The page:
What is this blog about?

My name is Lori. In August, 2014, I plan to hike the Camino de Santiago trail. Feel free to join me on my adventure by following me on this blog.

Saturday, September 8, 2012

I remember my first zero day. I was in Hot Springs, and couldn't help but think  "I should be hiking". I also remember how much my body hurt once I did take a day off. It was like my body telling me, "it's about time you stop for a bit so I can show you what you're doing to me!" I listened, and proceeded to take an hour long soak in a hot spring filled tub. 
That was almost 5 months ago. 
Today is my last zero day. There is no hot spring here in Stratton Maine to soak in, but I do have a bath tub, a soft bed, and a market across the street. 
It's hard to believe this is my last day off before my AT journey ends. My body feels the stress of the last 171 days. My muscles are strong and my joints are sore. My body craves calories this week as the last few days hiking seemed to deplete my energy stores. 
I love Maine like I loved New York. It is very difficult, but it's exciting and beautiful. There is water everywhere. Unfortunately much of it is mixed with dirt, making deep sludgy mud. 

We aren't the only ones slushing through it though. It's bear hunting season, so the bears seem to be hiding well, but we still see their tracks every now and then. We also see a lot of moose tracks, but still no moose sightings for me. 
Luckily, Maine has a lot of board walks so you can stay out of the mud a little. The problem is, most of the boards are old. They get slippery, they break, and sometimes they just float on top of mud and sink when you step on them. This is when it pays to hike behind someone! Hahaha. We have heard many stories of people having boards break, or slipping off them, and falling into mud hip deep. Yuk!
The top of the mountains in Maine turn again to rock, much like New Hampshire. The views of the woods below are spectacular!

There are several places in Maine where we have to ford rivers. Bridges get washed out every year, so they don't rebuild them. Hikers are expected to walk through the water. When rainfall has been low, sometimes you can rock hop across. When rainfall is high, so is the water. We forded our first stream a couple days ago 24 hours after a rain storm. The water was up to our thighs. If we had been there the day before, it would have been higher. However, the day before we were hiking the saddleback range, that itself had turned into a river. There was flowing water on the trail the entire day. I had a tough time this day. I wasn't feeling well, and to add to it, the sun never came up. We hiked all day in a cloud making visibility slim. It was actually pretty dangerous conditions, as we had some steep areas going up and down. It was windy and wet, so I have no pictures from my phone. Along with many, those pictures will remain unseen until I can download them from my go-pro camera.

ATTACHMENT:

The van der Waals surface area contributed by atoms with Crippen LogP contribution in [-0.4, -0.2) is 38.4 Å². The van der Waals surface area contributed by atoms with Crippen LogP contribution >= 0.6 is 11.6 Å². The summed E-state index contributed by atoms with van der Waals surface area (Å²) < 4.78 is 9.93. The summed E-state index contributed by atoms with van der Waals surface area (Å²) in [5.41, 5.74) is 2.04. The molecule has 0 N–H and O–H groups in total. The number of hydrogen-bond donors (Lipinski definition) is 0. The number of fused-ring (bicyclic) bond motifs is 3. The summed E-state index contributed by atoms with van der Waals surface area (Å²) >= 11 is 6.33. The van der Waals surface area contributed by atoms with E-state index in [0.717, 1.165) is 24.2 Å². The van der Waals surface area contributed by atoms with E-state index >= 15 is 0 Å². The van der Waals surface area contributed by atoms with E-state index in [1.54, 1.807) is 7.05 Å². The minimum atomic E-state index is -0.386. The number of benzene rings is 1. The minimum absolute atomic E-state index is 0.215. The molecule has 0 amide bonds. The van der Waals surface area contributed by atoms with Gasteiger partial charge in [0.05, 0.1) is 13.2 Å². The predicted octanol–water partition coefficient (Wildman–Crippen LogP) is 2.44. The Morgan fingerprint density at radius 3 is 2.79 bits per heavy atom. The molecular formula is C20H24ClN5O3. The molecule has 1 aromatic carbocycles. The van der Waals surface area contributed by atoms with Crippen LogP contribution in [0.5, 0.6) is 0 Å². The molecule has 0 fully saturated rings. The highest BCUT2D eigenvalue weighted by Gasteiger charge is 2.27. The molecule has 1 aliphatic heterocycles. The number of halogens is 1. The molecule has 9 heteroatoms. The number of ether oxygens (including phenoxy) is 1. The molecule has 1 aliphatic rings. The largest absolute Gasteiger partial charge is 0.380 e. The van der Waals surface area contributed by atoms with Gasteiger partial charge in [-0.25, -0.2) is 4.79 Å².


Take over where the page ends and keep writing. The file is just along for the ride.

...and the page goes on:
Here is the second stream for us to ford, but luckily a board was in place so we didn't have to get wet. 

The "fun" part was that once you step on the board, you see that it bends down almost into the water. That got my heart pumping!
Nothing against New Hampshire and its lovely views above tree line, but I love being in "the woods" again!

I love how the trees, the plants, and the mushrooms greet me as I go by. 

We were excited to get to Stratton yesterday. It was Silvergirl's birthday! After about 5 minutes of trying to hitch a ride, a lady came and picked all five of us up. 

Turns out it was the same lady who owns the hotel we had reservations for, so it worked out great. 
We got Silvergirl a giant whoopie pie and a Maine blueberry pie to celebrate. 

After dessert, we went to dinner. That's right. I said dinner AFTER dessert! When you hike for six months, you earn the right to eat like a ten year old boy who was just left home alone for a weekend with an endless supply of junk food. 
Dinner was enjoyed at the karaoke bar across the street. 
Life is good hiking the AT!

Two weeks left of this journey. Exciting and a little sad at the same time. 

Miles hiked: 1996.0
Miles to go: 188.2


  1. Wow! So cool that you are getting so close to being done. Very jealous of how fun these remaining days should be.

  2. What a bittersweet time for you. You are amazing Lori. Enjoy your last weeks on the trail.